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The endogenous inhibitor of Akt, CTMP, is critical to ischemia-induced neuronal death

Nature Neuroscience volume 12, pages 618626 (2009) | Download Citation

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Abstract

Dysregulation of Akt signaling is important in a broad range of diseases that includes cancer, diabetes and heart disease. The role of Akt signaling in brain disorders is less clear. We found that global ischemia in intact rats triggered expression and activation of the Akt inhibitor CTMP (carboxyl-terminal modulator protein) in vulnerable hippocampal neurons and that CTMP bound and extinguished Akt activity and was essential to ischemia-induced neuronal death. Although ischemia induced a marked phosphorylation and nuclear translocation of Akt, phosphorylated Akt was not active in post-ischemic neurons, as assessed by kinase assays and phosphorylation of the downstream targets GSK-3β and FOXO3A. RNA interference–mediated depletion of CTMP in a clinically relevant model of stroke restored Akt activity and rescued hippocampal neurons. Our results indicate that CTMP is important in the neurodegeneration that is associated with stroke and identify CTMP as a therapeutic target for the amelioration of hippocampal injury and cognitive deficits.

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Acknowledgements

We thank J. Backer and L.K. Kaczmarek for helpful scientific discussions and D.T. Borst for editorial assistance. This work was supported by US National Institutes of Health grants NS46742 and NS45693 (to R.S.Z.) and by a generous grant from the F.M. Kirby Foundation Program in Neural Repair and Neuroprotection. R.S.Z. is the F.M. Kirby Professor in Neural Repair and Protection.

Author information

Author notes

    • Takahiro Miyawaki
    •  & Dimitry Ofengeim

    These authors contributed equally to this work.

Affiliations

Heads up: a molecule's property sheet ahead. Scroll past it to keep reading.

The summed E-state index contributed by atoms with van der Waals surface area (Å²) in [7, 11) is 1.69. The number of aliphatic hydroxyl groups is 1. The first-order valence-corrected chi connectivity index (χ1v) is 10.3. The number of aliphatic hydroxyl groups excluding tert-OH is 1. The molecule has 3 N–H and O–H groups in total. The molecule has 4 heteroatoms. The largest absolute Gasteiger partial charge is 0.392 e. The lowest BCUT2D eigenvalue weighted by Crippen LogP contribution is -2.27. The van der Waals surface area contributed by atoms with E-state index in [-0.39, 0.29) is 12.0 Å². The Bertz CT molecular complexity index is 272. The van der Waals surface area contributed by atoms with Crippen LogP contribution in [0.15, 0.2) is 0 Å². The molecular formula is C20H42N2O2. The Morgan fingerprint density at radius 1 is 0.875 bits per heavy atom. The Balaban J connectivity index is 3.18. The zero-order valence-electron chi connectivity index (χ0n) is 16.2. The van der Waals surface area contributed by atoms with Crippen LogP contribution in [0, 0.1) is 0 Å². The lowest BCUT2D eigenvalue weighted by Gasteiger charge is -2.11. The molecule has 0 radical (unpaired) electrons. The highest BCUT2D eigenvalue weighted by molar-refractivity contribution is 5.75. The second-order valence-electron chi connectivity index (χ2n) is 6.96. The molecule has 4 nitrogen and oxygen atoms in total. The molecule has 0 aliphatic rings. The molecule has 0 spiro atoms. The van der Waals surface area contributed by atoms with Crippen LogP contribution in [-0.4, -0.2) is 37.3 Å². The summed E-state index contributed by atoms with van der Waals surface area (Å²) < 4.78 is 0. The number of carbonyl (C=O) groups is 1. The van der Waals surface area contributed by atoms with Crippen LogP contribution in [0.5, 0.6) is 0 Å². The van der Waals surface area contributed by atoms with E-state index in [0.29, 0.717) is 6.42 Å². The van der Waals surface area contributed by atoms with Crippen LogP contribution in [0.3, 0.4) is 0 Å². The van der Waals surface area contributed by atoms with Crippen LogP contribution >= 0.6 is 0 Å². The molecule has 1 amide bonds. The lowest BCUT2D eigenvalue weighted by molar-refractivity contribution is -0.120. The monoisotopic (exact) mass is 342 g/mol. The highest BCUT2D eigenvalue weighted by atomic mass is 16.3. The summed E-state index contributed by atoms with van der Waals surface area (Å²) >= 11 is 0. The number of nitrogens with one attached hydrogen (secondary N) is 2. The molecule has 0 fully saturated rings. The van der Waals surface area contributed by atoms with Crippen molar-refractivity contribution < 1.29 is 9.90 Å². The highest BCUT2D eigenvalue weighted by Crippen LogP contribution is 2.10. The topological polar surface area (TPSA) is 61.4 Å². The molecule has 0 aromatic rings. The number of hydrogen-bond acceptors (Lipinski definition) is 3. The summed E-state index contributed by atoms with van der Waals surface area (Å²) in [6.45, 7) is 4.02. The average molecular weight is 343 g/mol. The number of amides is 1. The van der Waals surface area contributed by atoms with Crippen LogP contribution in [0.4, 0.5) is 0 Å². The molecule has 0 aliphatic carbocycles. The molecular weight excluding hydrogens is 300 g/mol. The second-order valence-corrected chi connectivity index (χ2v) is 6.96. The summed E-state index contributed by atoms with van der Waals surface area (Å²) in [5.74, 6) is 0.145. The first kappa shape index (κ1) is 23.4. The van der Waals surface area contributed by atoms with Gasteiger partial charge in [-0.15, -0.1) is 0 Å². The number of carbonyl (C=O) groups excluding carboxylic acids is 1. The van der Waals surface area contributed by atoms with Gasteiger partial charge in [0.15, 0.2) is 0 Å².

1. Dominick P. Purpura Department of Neuroscience, Rose F. Kennedy Center, Albert Einstein College of Medicine, Bronx, New York, USA.

    • Takahiro Miyawaki
    • , Dimitry Ofengeim
    • , Kyung-Min Noh
    • , Adrianna Latuszek-Barrantes
    •  & R Suzanne Zukin
  2. Department of Neurosurgery, Jichi Medical University, Shimotsuke-shi, Tochigi-ken, Japan.

    • Takahiro Miyawaki
  3. Friedrich Miescher Institute for Biomedical Research, Basel, Switzerland.

    • Brian A Hemmings
  4. Department of Pathology, Marion Bessin Liver Research Center, Albert Einstein College of Medicine, Bronx, New York, USA.

    • Antonia Follenzi
  5. University of Piemonte Orientale, School of Medicine, Novara, Italy.

    • Antonia Follenzi

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Contributions

T.M. and D.O. designed and conducted the experiments, prepared all of the figures and participated in writing the manuscript. K.-M.N. designed experiments and (with A.F.) provided guidance in the cloning of miRNA and cDNA constructs into the lentiviral vector. A.L.-B. carried out western blot and immunoprecipitation experiments. B.A.H. provided the CTMP constructs. A.F. provided the lentiviral vector and wrote the lentiviral methods. R.S.Z. designed experiments, supervised the study and wrote the manuscript.

Corresponding author

Correspondence to R Suzanne Zukin.

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https://doi.org/10.1038/nn.2299